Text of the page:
By Hugh Pham
22 May 2019
On 24 April 2018, in Westminster, California, also known as Little Saigon in Orange County, Hugh-Doan Pham interviewed four veterans of the Army of the Republic of Vietnam (ARVN) at the Museum of the Republic of Vietnam. This small building, privately-operated by a handful of volunteers holds events and engagements throughout the year where Vietnamese-American people can learn more about their heritage. This is a behind-the-scenes report on the making of a documentary on these South Vietnamese veterans, before their story is lost to the ages.
The republic of Viet Nam, known as South Vietnam, was allied with the United States of America throughout the conflict with the communist forces of North Vietnam throughout the 1960s. In early 1973, the US urged the South Vietnamese government to sign the Paris Peace Accords. A large majority of US military presence then withdrew from Vietnam but vowed to continue sending aid to the South. However, just one year later, the US Congress voted to stop supplying military material, thereby emboldening North Vietnam, backed by China and Russia to break the agreement and proceed with the invasion. On 30 April 1975, North Vietnam captured Saigon, the capital city of the Republic of Viet Nam. The two countries were the united under the communist government. Millions of South Vietnamese fled as refugees in the decades that followed.
After inquiring with Vietnamese-American community leaders, I was granted permission to interview four ARVN veterans that were willing to share their stories for my documentary film, titled Voices of the ARVN: Saigon’s Armed Forces. These interviews almost did not happen: the veterans and the museum’s secretive board of directors initially vetted me but decided after a discussion to entrust me with the personal accounts of these men. Interestingly, their decision was based primarily on my background as a former US Army Military Intelligence Officer of Vietnamese descent.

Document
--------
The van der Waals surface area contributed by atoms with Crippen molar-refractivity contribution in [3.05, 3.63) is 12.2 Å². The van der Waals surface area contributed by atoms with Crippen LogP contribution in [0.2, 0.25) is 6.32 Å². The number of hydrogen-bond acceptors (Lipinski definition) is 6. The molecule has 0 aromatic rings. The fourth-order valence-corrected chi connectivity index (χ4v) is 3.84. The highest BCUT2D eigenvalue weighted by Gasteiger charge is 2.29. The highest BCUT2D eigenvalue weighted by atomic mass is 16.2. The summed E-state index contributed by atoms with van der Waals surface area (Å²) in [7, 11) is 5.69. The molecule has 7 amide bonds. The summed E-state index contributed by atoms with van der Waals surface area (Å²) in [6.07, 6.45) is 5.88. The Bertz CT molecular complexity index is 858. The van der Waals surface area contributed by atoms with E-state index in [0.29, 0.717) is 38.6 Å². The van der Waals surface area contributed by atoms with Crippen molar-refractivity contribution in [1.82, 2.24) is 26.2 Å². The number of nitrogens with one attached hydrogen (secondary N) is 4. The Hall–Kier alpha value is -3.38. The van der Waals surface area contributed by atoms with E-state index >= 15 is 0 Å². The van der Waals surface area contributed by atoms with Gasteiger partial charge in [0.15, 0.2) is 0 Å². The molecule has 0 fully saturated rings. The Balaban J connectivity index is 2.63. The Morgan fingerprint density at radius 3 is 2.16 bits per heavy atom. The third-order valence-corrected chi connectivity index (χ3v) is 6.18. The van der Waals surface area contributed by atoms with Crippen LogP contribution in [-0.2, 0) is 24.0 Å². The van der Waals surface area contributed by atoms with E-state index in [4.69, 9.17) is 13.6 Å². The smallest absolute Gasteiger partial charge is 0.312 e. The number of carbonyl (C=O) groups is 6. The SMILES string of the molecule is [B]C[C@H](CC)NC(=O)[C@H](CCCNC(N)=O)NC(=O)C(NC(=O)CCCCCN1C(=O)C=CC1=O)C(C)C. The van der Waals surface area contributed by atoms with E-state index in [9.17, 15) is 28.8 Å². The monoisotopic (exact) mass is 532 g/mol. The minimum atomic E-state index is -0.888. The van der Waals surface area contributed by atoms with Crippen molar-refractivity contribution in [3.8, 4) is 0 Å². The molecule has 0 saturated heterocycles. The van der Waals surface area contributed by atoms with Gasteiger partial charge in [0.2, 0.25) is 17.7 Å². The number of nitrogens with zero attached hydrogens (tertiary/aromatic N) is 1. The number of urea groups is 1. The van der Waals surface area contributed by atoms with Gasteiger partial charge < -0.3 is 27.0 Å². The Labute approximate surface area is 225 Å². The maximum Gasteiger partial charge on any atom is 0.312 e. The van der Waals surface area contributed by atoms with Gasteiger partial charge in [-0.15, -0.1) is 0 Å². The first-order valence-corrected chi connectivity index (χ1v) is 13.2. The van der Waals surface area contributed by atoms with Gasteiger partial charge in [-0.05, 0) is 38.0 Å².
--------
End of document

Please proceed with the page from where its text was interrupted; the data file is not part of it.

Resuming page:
The aging South Vietnamese veterans hoped to change what they believe are common misconceptions about the conflict, often characterised as a civil war. The first of the interviewees, Nguyen Ngoc Bach was a Lieutenant in South Vietnam’s Navy. He described in the war as a fight against an invasion, “The North Vietnamese, they came to Vietnam – South Vietnam. We had to fight back to protect the border and all the people… When we fought the Communists, we were proud because we protected the people… I served in the (South) Vietnamese Navy for seven years; I am proud of it.”